Vanessa Williams talks fame, race and pageantry before coming to Clearwater

Vanessa Wiliams has a lot to say on fame, race 
and more.
Vanessa Wiliams has a lot to say on fame, race and more.
Published December 30 2014
Updated December 31 2014

It's been a while since Vanessa Williams has come to town. Since her last Florida performance, she's had star turns on two hit ABC TV shows, Ugly Betty and Desperate Housewives, and she's returned to Broadway for acclaimed productions After Midnight and The Trip to Bountiful.

Now, with a break in her hectic schedule, the 50-year-old singer and actress will bring her mini tour to Clearwater's Capitol Theatre, fine-tuned to titillate fans who love her classic albums and others who appreciate her Broadway work. She talked to tbt* about what fans can expect, her upcoming nuptials and why fame should never be the goal.

You've been traveling a lot lately with your Broadway show and tour. How does it feel to be getting back on the road right after the holidays?

Well, this is a different aspect. It's kind of a mini tour, not to that extent of a world tour this time. Since we started travelling with the play, Trip to Bountiful, in August and finished Boston in November, then I came back came back to New York in ­November to do Showboat. Right, now I'm taking three weeks off and enjoying the holidays at home. Florida will be nice break out on the road.

When were you last in town?

A concert in 2004, I think. We played the same route that we are on now. We did a pre-Christmas show. It was the hits and some of the Broadway songs.

What new things can fans expect this time around?

The same stuff. Luckily, I've got enough hits through the years. (laughs) There are a couple new Broadway songs, since I've been in a few more shows since I was last in Florida. The one that I've never done outside is the Billie Holiday song Stormy Weather that I performed in After Midnight on Broadway. ... Also, I dragged along one of my cast mates from After Midnight, the incredibly talented Carmen Ruby Floyd.

How have you been able to plan a wedding with your work schedule?

Nowadays we can do everything cyber-ly. I'm in a good space. I'm set. We've only been on the road since August, spending the fall away from home. Other than my Broadway and in the summer, I toured Japan, I haven't been doing a lot of travelling.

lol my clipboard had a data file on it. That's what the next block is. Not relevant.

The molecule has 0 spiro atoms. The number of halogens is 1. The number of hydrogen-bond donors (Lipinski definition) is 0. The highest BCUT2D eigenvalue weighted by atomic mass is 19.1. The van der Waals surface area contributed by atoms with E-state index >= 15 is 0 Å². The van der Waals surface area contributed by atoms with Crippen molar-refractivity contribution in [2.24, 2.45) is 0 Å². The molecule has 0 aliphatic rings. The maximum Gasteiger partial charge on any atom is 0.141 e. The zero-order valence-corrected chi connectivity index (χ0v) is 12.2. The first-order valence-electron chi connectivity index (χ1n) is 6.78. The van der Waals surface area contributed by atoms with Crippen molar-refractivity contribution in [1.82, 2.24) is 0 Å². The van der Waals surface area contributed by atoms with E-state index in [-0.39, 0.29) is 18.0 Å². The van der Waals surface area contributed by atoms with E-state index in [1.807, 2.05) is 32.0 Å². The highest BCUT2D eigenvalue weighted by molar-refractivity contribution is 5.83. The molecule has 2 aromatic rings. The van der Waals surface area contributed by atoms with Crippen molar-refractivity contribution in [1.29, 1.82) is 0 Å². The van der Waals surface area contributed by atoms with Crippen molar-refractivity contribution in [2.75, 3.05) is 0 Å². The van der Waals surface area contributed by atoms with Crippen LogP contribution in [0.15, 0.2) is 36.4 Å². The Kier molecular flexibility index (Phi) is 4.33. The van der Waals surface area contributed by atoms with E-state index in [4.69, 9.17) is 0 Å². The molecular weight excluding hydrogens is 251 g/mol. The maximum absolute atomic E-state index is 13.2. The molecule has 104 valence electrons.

You were in Japan?

I go there every year. They are one of the most loyal fan bases. ... They always come out and buy tickets and know the songs. It's a joy to tour there. Over the years I'm always happy to see my Japanese fans show up. It's different in every city. Every city has a different vibe. Osaka is different from Yokohoma is different from Tokyo. There are fantastic, lively audiences and reactive, subdued ones that listen to everything acutely. The audiences help you. They definitely influence the show.

As an African-American icon (Williams was the first black Miss America), you're often asked your opinions of social issues. What do you make of the growing unrest between black people and the police in recent months after the deaths of Michael Brown and Eric Garner?

As a mom to black son who is 21, I had that conversation with him. When he is out in a group of kids, I told him, "You are the one who is going to stand out. Always keep your hands visible on the wheel. Don't reach for glove compartment until the officer comes to the window and asks for your information. Be polite." Those are the real conversations mothers have to have. Even if it isn't fair, we have to have them. He's still different and still black. So that's how I handle it as a mom.

As a citizen, actually one of my examples I give is my bass player since 1997, a brilliant single father whose child is a junior at Georgetown, is from Ferguson, so when everything was happening we asked him to find out his take. He said that every time he went home he would be pulled over. For him, it's been systemic for as long as he knew. It's all coming to light now with Michael Brown's death, but it's something he dealt with his entire life. He was arrested and shackled before for making a U-turn in the street. They held him for 24 hours and then released him with no charges. I said, "You've got to be kidding." His joke was now he's happy to go home because nobody will pull him over and he can visit family without worrying about being a target. ... It took his lifetime but he finally saw difference.

Miss America was your big break. Are pageants still a viable route to stardom in this day and age?

I always tell people, and I wrote it in my book, that winning Miss New York and Miss America was completely a fluke. I didn't come up in the pageant system. ... Just to want to be celebrity is not a good goal in life. Do you want to be respected in the entertainment industry or credible act? To sing, act, dance, write, produce, direct, all requires skill and education — that's when opportunities arise. Everyone can be famous or on TV for 15 minutes and then fade into black. Fame is not anything anyone should achieve and strive for. What you should strive for, once you figure out what you want to be, (is to) seek out the people who are the best in that field and get educated about who they are. Study under them. Those are the people that will give you the breaks and knowledge to succeed.